The student newspaper of Clark University

The Scarlet

The student newspaper of Clark University

The Scarlet

The student newspaper of Clark University

The Scarlet

Worcester Catholic Schools’ Controversial Anti-LGBTQ+ Policy

A pride flag hanging from a Boston Church. Photo courtesy of Brian Talbot

The Roman Catholic Diocese of Worcester will now require students to “conduct themselves at school in a manner consistent with their biological sex.” This new policy, which came into effect at the start of the school year and applies to 21 Catholic schools in Worcester, Massachusetts, also mandates that students “may not advocate, celebrate, or express same-sex attraction.” 

Students are now expected to dress and use the pronouns, bathrooms and other school facilities associated with the sex they were assigned at birth. While some of the Catholic schools already had their own individual policies in place, the implementation of this diocesan-wide initiative – called “Catholic Education and the Human Person” – aims to standardize regulations among church-affiliated schools, according to the diocese’s official statement. 

“They issued a policy from the diocese to all of the schools to be able to have some consistency,” Raymond Delisle, chancellor and director of communications for the diocese, told NBC Boston on Aug. 17. This policy does not apply to Anna Maria College, Assumption College, or the College of the Holy Cross. Saint John’s High School in Shrewsbury, and Notre Dame Academy in Worcester, have also refused to adopt the policy. 

Amidst the diocese’s ongoing efforts to target queer youth, the Worcester-based nonprofit Love Your Labels, in partnership with the YMCA of Central Massachusetts and MassEquality, issued a call to action through an Instagram post on Aug. 21. The youth organization urged the community to “stand out against anti-LGBTQ+ policies and encouraged “Queer folx and our allies to rally in support of our youth and their rights to live free and authentically.” The demonstration was held on Aug. 21 on the corner of Elm and Linden Street.  

This is not the first time that Bishop Robert McManus, who approved the policy, has come under fire for his conservative stance regarding LGBTQ+ issues within the Worcester Catholic schools. In 2022, McManus stripped the Nativity School, a tuition-free private school for boys, of its Catholic status due to the display of Pride and Black Lives Matter flags on school grounds. Despite not receiving any funding from the diocese prior to the controversy, the Nativity School lost its Catholic affiliation regardless.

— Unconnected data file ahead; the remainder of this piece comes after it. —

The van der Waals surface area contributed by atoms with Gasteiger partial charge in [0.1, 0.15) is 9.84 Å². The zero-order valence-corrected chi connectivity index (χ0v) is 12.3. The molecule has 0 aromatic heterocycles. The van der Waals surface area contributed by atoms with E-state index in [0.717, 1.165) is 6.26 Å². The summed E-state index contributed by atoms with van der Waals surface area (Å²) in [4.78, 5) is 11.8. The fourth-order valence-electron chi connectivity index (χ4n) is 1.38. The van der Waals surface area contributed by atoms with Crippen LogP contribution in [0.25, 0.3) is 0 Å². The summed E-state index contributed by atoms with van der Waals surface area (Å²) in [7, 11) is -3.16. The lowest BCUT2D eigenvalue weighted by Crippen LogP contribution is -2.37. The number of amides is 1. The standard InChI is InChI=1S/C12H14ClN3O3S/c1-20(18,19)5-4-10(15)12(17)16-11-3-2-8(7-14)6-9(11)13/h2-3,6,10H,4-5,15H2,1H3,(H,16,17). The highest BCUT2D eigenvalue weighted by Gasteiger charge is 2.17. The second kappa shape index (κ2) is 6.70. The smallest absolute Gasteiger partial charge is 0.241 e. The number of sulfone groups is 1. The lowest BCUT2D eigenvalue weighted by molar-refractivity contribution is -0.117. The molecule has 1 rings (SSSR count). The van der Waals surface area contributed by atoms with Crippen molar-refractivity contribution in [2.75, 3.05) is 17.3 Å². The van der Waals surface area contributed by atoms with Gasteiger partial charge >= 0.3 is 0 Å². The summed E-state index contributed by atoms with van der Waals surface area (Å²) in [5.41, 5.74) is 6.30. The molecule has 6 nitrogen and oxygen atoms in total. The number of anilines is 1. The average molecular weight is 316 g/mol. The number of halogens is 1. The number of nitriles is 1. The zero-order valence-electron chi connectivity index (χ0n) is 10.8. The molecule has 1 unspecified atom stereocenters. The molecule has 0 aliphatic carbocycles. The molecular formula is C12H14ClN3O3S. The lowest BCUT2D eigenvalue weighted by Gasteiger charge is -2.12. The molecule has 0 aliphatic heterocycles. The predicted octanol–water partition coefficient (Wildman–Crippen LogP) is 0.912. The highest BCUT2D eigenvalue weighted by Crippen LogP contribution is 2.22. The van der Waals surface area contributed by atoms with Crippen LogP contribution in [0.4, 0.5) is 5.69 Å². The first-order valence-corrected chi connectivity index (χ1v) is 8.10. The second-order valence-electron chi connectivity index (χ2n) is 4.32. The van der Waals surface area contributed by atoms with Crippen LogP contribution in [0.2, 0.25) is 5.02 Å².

The diocese’s policy change comes amidst a broader national debate surrounding LGBTQIA+ inclusion in American schools, and a wave of legislation targeting classroom instruction on gender identity and sexual orientation. Under the leadership of Gov. Desantis, Florida enacted the Parental Rights in Education bill, which its opponents have dubbed the “Don’t Say Gay” bill, in March 2022. It reads, “Classroom instruction by school personnel or third parties on sexual orientation or gender identity may not occur in kindergarten through grade 3 or in a manner that is not age-appropriate or developmentally appropriate for students in accordance with state standards.” The legislation has since expanded through 12th grade.

Moreover, these circumstances raise important legal questions related to Title IX, a federal law that prohibits discrimination based on sex at any school receiving federal financial assistance. According to the American Bar Association, the Worcester diocese’s decision may clash with Title IX requirements by violating the First and 14th amendments, leading to potential legal challenges regarding civil rights protections. 

It is unclear whether any of the 19 Catholic schools that adopted the policy receive federal funding and the full implications and legal aspects of the policy remain to be seen. The Scarlet will closely monitor any further developments in this matter and provide updates as they unfold.

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